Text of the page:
3s- SB~ WUl\t>A$ LIME
December 3, 1992
David M. Maloney
Office of the Governor
Tallahassee, FL 32399-0001
RE: Kissimmee Restoration
Dear David: 6
Thank you for e g me a copy of your letter to Tilford Creel of November 24, 1992,
following up. meeng in September regarding land acquisition by South Florida Water
Management District in support of the Kissimmee Restoration project.
I do not understand your conclusion that setting a rough, ordinary high water line will not be of
help in negotiating acquisitions because the rough line, relative to all of the trustee "policy"
lines, is extremely close to the safe upland line. The reason for setting the ordinary high water
line is because that is the boundary between sovereignty submerged lands and riparian uplands.
Referring to it as "rough" was an effort to preserve the right f for future refinement.
Persistence in perpetim theler "safe upland line" merely complicates the issue.
The term "safe upland line" does not appear anywhere in the Florida Statutes. It is only used
one place in the Florida Administrative Code and there is no definition or set of instructions
within the code for locating it. It is used as follows:
When negotiating the purchase of properties that include wetlands,
the acquiring agency shall apprise he seller of the benefits of
obtaining a safe upland lie survey, as opposed to a mean high
water or ordinary high water survey. (Emphasis added.)
See TIITF Rule 1801.008(2), F.A.C.
On October 16, 1992, I received from Terry Wilkinson a paper entitled Florida Department of
Natural Resources, Bureau of Surveying Mapping, Safe Upland Lines (SUL) Methodology for
Submerged Land Lease or Easement Surveys in Non Tidal Waters, revised July/92. A copy is
attached. This purports toouline a procedure for dete ing safe uplad line on non tidal lakes
and rivers for the purpose of area computations or submerged land leases and easements. It
The SUL determined by this procedure is not to be considered a
sovereignty slmerged land boundary and will not be recognized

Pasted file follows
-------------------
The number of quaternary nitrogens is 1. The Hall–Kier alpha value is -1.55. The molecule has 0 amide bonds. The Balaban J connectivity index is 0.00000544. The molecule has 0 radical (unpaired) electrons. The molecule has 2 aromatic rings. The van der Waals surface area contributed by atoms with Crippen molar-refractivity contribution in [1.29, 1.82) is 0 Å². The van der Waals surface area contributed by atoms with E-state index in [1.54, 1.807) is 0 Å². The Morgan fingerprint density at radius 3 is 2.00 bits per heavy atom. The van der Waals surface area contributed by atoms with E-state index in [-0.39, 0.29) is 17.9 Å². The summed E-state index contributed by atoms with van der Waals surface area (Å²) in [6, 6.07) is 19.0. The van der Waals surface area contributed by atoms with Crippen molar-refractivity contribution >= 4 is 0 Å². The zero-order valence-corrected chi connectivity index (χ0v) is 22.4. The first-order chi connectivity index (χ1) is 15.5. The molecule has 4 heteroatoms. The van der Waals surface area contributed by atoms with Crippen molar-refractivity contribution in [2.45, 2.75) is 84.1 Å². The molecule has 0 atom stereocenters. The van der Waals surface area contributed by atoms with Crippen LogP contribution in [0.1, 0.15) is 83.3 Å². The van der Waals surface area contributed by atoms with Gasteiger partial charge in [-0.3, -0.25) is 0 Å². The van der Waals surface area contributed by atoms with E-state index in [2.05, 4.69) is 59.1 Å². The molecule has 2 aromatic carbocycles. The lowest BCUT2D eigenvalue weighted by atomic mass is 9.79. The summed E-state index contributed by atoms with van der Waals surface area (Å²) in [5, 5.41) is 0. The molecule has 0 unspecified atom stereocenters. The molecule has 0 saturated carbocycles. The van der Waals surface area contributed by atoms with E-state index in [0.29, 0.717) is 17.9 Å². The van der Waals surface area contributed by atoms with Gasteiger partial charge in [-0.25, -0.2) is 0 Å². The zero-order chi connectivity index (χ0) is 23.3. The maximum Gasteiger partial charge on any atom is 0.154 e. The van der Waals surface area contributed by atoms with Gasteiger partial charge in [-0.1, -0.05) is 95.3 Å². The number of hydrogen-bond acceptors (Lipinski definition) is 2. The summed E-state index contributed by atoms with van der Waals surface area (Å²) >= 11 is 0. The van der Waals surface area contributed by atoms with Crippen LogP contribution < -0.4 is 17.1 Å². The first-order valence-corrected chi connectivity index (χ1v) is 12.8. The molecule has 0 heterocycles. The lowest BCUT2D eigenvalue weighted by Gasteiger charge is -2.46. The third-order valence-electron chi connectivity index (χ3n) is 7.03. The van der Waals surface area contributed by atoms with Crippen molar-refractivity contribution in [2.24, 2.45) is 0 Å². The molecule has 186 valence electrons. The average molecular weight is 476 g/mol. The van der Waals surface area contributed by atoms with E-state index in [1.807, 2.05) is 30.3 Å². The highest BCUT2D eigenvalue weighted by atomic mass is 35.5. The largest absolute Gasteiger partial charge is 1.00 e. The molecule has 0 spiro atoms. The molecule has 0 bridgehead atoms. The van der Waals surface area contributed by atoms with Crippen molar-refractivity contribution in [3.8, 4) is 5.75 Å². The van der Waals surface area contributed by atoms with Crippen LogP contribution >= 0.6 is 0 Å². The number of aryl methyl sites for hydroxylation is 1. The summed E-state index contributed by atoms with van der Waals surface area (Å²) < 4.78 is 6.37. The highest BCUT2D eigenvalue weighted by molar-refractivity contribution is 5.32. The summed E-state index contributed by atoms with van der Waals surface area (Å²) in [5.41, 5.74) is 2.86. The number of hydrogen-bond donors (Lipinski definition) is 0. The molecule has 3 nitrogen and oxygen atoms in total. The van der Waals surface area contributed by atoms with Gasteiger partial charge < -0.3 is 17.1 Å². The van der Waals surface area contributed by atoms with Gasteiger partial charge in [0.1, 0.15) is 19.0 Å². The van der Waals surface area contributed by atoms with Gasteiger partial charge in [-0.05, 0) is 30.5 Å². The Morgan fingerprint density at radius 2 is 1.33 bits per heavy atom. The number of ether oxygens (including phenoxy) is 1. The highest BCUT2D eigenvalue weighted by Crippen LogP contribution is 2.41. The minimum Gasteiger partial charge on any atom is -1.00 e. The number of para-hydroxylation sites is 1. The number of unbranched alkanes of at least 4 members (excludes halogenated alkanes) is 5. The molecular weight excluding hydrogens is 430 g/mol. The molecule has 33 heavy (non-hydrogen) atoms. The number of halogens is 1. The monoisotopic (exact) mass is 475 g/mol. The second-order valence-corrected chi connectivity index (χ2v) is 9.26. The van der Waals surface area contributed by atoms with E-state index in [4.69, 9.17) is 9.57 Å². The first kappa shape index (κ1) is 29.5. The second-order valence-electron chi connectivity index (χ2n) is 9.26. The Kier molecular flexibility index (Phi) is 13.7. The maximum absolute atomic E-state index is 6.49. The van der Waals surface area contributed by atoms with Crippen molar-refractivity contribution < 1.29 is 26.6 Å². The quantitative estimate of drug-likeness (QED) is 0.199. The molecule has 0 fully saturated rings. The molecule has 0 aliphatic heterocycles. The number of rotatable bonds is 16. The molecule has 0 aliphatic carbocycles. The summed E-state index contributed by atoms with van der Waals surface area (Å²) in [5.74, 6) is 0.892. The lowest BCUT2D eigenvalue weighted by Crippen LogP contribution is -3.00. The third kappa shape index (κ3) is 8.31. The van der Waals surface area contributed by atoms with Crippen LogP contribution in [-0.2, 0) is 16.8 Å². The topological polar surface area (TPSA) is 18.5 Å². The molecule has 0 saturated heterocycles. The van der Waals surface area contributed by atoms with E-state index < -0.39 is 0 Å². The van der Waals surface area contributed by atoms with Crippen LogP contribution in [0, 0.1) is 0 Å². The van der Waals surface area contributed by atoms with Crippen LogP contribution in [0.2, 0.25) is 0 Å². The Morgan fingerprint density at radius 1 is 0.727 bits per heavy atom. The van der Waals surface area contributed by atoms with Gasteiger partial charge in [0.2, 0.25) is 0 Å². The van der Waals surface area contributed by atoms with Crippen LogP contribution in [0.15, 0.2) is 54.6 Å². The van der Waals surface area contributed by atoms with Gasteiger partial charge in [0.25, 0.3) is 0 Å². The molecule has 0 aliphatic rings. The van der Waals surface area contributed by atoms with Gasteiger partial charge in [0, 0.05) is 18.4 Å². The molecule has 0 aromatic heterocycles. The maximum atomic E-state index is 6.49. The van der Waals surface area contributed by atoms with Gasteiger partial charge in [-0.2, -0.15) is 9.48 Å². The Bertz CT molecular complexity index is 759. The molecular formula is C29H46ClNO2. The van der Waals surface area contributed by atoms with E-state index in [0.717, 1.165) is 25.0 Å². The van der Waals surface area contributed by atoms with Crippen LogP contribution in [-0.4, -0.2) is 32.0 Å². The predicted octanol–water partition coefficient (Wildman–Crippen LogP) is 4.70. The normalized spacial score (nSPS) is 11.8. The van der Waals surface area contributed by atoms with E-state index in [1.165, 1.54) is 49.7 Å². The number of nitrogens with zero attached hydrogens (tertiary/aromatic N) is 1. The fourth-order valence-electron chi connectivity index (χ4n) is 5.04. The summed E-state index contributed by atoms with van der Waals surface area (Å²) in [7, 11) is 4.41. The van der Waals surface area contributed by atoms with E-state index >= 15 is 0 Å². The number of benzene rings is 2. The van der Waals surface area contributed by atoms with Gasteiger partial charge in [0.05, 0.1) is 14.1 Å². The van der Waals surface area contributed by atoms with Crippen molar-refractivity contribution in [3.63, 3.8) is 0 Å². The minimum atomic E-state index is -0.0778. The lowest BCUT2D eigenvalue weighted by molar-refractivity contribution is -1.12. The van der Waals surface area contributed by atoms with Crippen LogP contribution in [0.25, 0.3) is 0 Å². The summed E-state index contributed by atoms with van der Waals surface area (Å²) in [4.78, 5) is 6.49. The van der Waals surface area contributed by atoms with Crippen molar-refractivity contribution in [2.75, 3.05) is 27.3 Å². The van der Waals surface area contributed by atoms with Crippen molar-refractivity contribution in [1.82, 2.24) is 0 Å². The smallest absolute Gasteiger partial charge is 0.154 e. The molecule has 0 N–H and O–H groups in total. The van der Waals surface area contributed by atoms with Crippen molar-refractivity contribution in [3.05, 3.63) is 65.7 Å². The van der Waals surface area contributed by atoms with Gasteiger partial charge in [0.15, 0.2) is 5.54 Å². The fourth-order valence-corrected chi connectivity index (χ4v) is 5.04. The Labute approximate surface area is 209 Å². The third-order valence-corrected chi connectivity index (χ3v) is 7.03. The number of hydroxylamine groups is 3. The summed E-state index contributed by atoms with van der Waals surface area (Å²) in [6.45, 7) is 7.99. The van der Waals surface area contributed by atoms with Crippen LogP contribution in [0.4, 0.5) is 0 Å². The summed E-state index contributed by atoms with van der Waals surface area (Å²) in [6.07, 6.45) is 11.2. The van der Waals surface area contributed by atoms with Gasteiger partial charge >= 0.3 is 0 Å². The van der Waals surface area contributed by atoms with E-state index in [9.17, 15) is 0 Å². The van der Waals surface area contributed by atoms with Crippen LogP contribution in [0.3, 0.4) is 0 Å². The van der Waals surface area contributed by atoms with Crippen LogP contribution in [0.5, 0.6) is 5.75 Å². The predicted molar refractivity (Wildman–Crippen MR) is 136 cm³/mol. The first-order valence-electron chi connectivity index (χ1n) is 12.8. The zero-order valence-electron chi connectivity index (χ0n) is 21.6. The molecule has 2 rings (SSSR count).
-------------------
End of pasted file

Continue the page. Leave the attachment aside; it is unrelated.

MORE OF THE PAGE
by the Department for use in controlling future development or for
any other use or purpose unless specifically stated otherwise by the
The second page states:
A safe upland line (SUL) is at or above the OHWL or MHWL
elevation and is used where a more accurate (and more costly)
closed delination of the water boundary would not result in a
benefit to the applicant or to the state.
On August 12, 1992, Terry Wilkinson, Wiesponsito my request for the basis of his Bureau's
eco ening certain elevations for determination of the safe upland line for acquisition
purposes along the Kissimmee River. Copy attached. You'll note that he states that "we
normally provide SUL elevations of 10% stage duration because pat studies conducted by the
Department have shown that this is typically at the upper end of the range associated with other
OHWL indicators." Is this to suggest that the state is basing claim along the entire
Kissimmee River, solely on hydrologic data collected at only four stations over a single, 21-year
Mr. Wilkinson cautions that this methodology is not intended to represent the true boundary line
as would be determined by extensive field inspections along the Kissimmee basin which would
correlate all possible indicators for a proper OHWL determination.
South Floda Water management District states that according to Florid Department of Natural
a safe upland line (SUL) is used in lieu of the ordinary high water line (OHWL)
to provide the public with an economical mean of detemiing a line that may be
used for development planning and other purposes on freshwater lakes and rivers.
The OHWL is the true boundary of the water body the SUL is not. The SUL is
upland of the OWHL and its location is generally based on the presence of mature
upland vegetation. Hydrolical data and soils may also be used to determine the
location of the OHWL.O,